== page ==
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different-types-of-leatherFabrics Forever Store located in South Florida features fabrics and many other decorator fabrics. Thread also carries thread, needles and other tools and assecories for your sewing needs.

Take a look through our products and don’t forget to contact us we can able make you stay up-to-date on new design fabrics that we get in and the special promotions that we have going.

Being on this Industry, we would like to educate you and to keep you well informed regarding with the types of fabrics.

I would like to share with you this very detailed article from Natasha Jones

Types of Leather

It is amazing the different types of leather or imitation leather that is used to cover a wide range of furniture including bar stools, dining chairs, sofa’s and casual furniture , here is a quick run down on the various different types of leather and what their main qualities are. This page goes from full grain leather which is the highest quality leather to faux leather which is a man made synthetic material.

Full Grain Leather

It is made from premium raw material, top skin that has not been touched up to cover imperfections. It is also called Aniline or Semi-aniline if it has been dyed this leather is full of natural characteristics it is a popular upholstery choice. Carrying adistinctive smell, the soft yet strong texture is hard wearing and will age well to look more attractive over time, making it an ideal choice for home furnishings.

Full grain leather is often available with an aniline or semi-aniline finish. The aniline finish is created when the leather is submerged in a transparent dye, this colours the leather all the way through without loosing the natural grain. The semi-aniline finish is similar to theaniline except for a thin layer of protective coating that helps prevent stains.

A very popular choice for upholstery, although it comes with a much higher price tag than any other leather type. It is an attractive finish for products such as bar stools, chairs, sofas etc.

Pros

§  Real leather

§  Often treated to help prevent stains

§  Leather smell

§  Hard Wearing

§  Becomes more attractive over time

§  Contains natural characteristics

Cons

§  Most expensive leather option

Split Leather

This refers to a piece of leather that has been split from the skin of the hide. Depending on the thickness of the hide it can often be split down further. This type of leather can be more fragile than the full grain leather, but is often treated to make it more hard wearing.

Split leathers can often have a pattern embossed or be buffed to create a suede.

Pros

§  Real leather

§  Often hard to wear

§  the cost is cheaper that a genuine fabrics

Cons

§  Thinner than full grain leather

§  Surface more fragile than full grain leather

§  Can be damaged by liquid if not treated

Suede also known as Nubuck or Buffed Leather

This is created by either removing the grain, or by means of a splitting operation between the hide and skin, where the grain and drop split are separated. This leather is normally buffed and brushed to create a soft fuzzy surface.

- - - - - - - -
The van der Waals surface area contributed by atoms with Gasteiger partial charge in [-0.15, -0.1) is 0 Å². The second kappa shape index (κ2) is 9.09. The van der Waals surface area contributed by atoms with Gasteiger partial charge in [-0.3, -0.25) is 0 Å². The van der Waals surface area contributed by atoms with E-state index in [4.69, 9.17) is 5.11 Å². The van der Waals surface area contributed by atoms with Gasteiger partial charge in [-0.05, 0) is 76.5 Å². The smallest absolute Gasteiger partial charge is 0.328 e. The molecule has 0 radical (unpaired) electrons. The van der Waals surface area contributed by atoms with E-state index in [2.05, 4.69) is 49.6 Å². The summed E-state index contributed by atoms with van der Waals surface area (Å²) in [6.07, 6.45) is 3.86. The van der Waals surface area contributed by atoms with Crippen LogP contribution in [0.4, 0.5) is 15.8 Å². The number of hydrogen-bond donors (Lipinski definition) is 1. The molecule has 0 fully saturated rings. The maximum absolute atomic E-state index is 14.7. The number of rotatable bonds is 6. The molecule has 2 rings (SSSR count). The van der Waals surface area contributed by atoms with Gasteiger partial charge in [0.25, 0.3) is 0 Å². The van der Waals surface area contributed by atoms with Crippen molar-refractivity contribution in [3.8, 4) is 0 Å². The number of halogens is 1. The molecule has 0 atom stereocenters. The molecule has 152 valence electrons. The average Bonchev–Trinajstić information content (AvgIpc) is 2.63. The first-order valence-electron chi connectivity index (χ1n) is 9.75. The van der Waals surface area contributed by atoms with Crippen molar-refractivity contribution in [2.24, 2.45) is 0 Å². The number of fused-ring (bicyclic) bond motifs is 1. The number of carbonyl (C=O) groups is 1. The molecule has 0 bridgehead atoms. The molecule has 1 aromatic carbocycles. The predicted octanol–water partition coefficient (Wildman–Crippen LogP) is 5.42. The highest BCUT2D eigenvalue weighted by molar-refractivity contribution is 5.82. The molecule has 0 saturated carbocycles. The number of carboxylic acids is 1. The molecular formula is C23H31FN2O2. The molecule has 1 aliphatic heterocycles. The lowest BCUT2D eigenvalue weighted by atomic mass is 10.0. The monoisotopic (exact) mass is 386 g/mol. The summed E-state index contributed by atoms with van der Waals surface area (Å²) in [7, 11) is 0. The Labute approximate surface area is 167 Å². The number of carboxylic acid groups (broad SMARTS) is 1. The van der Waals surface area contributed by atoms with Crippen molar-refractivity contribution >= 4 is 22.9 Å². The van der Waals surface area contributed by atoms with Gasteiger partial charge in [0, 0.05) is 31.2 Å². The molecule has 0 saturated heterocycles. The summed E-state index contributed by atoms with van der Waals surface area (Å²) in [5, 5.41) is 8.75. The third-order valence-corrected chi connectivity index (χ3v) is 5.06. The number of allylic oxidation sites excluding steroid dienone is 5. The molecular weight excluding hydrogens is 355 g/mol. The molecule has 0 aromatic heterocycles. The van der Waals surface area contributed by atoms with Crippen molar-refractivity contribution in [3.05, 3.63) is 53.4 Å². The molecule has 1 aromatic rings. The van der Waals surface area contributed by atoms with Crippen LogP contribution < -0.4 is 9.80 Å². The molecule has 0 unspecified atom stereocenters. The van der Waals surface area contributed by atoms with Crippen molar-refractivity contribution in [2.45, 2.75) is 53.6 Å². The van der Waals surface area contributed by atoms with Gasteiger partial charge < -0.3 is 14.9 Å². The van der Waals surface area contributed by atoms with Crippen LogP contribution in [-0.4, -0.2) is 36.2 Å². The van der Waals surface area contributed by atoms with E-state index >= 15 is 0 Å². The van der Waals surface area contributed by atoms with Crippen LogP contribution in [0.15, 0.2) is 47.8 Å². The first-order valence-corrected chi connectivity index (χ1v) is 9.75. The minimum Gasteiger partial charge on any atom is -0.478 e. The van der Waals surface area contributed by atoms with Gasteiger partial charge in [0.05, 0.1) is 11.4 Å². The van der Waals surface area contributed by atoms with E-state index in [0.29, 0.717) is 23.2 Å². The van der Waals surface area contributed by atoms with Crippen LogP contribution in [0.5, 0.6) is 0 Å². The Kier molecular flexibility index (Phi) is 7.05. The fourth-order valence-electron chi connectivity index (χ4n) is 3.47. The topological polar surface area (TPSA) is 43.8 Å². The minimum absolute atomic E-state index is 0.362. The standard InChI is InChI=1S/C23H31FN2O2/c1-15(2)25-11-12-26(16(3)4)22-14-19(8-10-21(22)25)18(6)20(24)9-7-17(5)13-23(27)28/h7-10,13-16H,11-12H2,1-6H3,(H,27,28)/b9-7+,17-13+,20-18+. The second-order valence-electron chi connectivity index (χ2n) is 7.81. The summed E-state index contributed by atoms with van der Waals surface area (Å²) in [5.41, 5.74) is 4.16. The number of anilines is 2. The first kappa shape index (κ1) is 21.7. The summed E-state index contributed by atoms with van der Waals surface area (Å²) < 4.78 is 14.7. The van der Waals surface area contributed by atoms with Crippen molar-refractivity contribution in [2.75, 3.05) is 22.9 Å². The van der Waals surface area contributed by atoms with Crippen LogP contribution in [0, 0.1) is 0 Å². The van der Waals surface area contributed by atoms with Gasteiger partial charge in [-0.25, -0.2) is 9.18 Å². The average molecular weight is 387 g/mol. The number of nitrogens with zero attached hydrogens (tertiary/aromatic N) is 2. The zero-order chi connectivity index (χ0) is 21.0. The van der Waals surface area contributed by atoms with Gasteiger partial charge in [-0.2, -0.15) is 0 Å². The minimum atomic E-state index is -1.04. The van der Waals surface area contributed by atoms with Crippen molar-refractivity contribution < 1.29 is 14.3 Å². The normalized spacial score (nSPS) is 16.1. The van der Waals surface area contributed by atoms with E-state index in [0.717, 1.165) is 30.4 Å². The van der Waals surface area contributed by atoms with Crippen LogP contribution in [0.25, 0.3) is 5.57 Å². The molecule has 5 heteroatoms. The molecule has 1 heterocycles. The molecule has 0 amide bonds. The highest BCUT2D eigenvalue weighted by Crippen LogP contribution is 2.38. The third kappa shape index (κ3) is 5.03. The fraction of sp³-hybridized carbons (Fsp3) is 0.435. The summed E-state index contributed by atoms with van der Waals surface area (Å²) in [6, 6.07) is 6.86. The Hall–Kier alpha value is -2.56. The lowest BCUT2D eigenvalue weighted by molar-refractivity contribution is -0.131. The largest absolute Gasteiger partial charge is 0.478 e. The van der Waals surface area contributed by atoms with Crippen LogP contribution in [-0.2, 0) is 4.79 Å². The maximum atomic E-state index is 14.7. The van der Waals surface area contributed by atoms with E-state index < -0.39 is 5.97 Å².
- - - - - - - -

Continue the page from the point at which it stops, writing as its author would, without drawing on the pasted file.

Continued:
Suede can be cheaper than full grain leather, as several pieces of suede can be divided down from one drop split, whereas there is only one top grain per skin.

This leather can be hard to protect and will damage easily when it comes in contact with liquid.

This is not a popular choice for contract or domestic products to be upholstered in, due to it’s fragile nature.

Pros

§  Real leather

§  Soft surface

§  Cheaper than full grain leather

Cons

§  Hard to protect

§  Damages easily by liquid

§  Surface is more fragile than split leather

§  Wears easily

Regenerated Leather

Unlike real untreated leather, regenerated leather has a completely smooth texture. This finish is produced when the leather goes through a manufacturing process that compresses the fibres. Another popular choice for contract markets, particularly commercial seating for bars and restaurants.

Pros

§  Hard to wear

§  Strong

§  Smooth matt finish

§  Cheaper than genuine leather

Cons

§  Not classed as real leather

§  Smooth matt finish

Bicast leather also known as coated leather

This leather uses a low grade or regenerated leather, which then has a thick layer of polyurethane applied to it. This coating makes the material strong and highly durable, perfect for constant use, particularly for commercial bar stools, chairs and other products that may be upholstered.

Pros

§  Has a thin layer of leather

§  Protected against liquid spills

§  Strong

§  Hard wearing

§  Cheaper than genuine leather

Cons

§  Leather has a smooth plastic finish due to coating

§  Not classed as real leather

Please Note : Do not use normal leather creams on the top surface as it has a high polyurethane finish.

Faux Leather

It can be hard to tell the difference between real leather and a man-made leather imitation as they have similar textures and qualities. However, because it is made from synthetic materials, faux leather is more durable making it ideally suited for bar stools and dining chairs etc, used in the commercial market.

Pros

§  Hard wearing

§  Similar look and feel to genuine leather

§  Not damaged by liquid

§  Generally the cheapest type of leather

Cons

§  Not genuine leather

Leather Bar stools for sale

Written by bora tolga kisacik — February 20, 2013

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